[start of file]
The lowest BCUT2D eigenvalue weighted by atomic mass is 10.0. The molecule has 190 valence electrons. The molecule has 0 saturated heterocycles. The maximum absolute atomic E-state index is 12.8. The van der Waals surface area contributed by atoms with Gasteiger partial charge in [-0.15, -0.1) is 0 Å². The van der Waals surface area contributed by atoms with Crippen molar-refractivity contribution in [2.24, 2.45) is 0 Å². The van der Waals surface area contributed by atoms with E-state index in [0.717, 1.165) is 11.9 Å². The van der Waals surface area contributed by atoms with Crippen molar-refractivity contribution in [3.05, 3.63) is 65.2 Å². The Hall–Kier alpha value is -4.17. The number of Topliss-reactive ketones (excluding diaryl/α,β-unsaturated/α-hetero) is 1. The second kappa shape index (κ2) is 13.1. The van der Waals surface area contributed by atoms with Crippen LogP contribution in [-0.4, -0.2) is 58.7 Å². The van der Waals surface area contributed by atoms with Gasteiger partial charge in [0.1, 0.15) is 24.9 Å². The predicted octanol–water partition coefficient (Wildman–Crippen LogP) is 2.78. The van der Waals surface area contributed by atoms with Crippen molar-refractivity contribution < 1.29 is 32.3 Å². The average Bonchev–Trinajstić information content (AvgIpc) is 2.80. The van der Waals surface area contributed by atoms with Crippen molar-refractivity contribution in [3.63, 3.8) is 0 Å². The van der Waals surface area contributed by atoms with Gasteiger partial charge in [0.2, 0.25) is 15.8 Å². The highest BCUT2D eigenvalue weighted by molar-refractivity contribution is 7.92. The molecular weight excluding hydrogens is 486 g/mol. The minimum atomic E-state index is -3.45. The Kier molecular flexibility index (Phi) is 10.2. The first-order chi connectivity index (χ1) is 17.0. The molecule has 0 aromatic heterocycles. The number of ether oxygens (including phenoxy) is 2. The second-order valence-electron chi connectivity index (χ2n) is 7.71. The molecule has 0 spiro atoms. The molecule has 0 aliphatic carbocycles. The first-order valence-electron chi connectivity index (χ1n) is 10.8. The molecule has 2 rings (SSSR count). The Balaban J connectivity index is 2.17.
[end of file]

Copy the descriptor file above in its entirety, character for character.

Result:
The lowest BCUT2D eigenvalue weighted by atomic mass is 10.0. The molecule has 190 valence electrons. The molecule has 0 saturated heterocycles. The maximum absolute atomic E-state index is 12.8. The van der Waals surface area contributed by atoms with Gasteiger partial charge in [-0.15, -0.1) is 0 Å². The van der Waals surface area contributed by atoms with Crippen molar-refractivity contribution in [2.24, 2.45) is 0 Å². The van der Waals surface area contributed by atoms with E-state index in [0.717, 1.165) is 11.9 Å². The van der Waals surface area contributed by atoms with Crippen molar-refractivity contribution in [3.05, 3.63) is 65.2 Å². The Hall–Kier alpha value is -4.17. The number of Topliss-reactive ketones (excluding diaryl/α,β-unsaturated/α-hetero) is 1. The second kappa shape index (κ2) is 13.1. The van der Waals surface area contributed by atoms with Crippen LogP contribution in [-0.4, -0.2) is 58.7 Å². The van der Waals surface area contributed by atoms with Gasteiger partial charge in [0.1, 0.15) is 24.9 Å². The predicted octanol–water partition coefficient (Wildman–Crippen LogP) is 2.78. The van der Waals surface area contributed by atoms with Crippen molar-refractivity contribution < 1.29 is 32.3 Å². The average Bonchev–Trinajstić information content (AvgIpc) is 2.80. The van der Waals surface area contributed by atoms with Crippen molar-refractivity contribution in [3.63, 3.8) is 0 Å². The van der Waals surface area contributed by atoms with Gasteiger partial charge in [0.2, 0.25) is 15.8 Å². The highest BCUT2D eigenvalue weighted by molar-refractivity contribution is 7.92. The molecular weight excluding hydrogens is 486 g/mol. The minimum atomic E-state index is -3.45. The Kier molecular flexibility index (Phi) is 10.2. The first-order chi connectivity index (χ1) is 17.0. The molecule has 0 aromatic heterocycles. The number of ether oxygens (including phenoxy) is 2. The second-order valence-electron chi connectivity index (χ2n) is 7.71. The molecule has 0 spiro atoms. The molecule has 0 aliphatic carbocycles. The first-order valence-electron chi connectivity index (χ1n) is 10.8. The molecule has 2 rings (SSSR count). The Balaban J connectivity index is 2.17.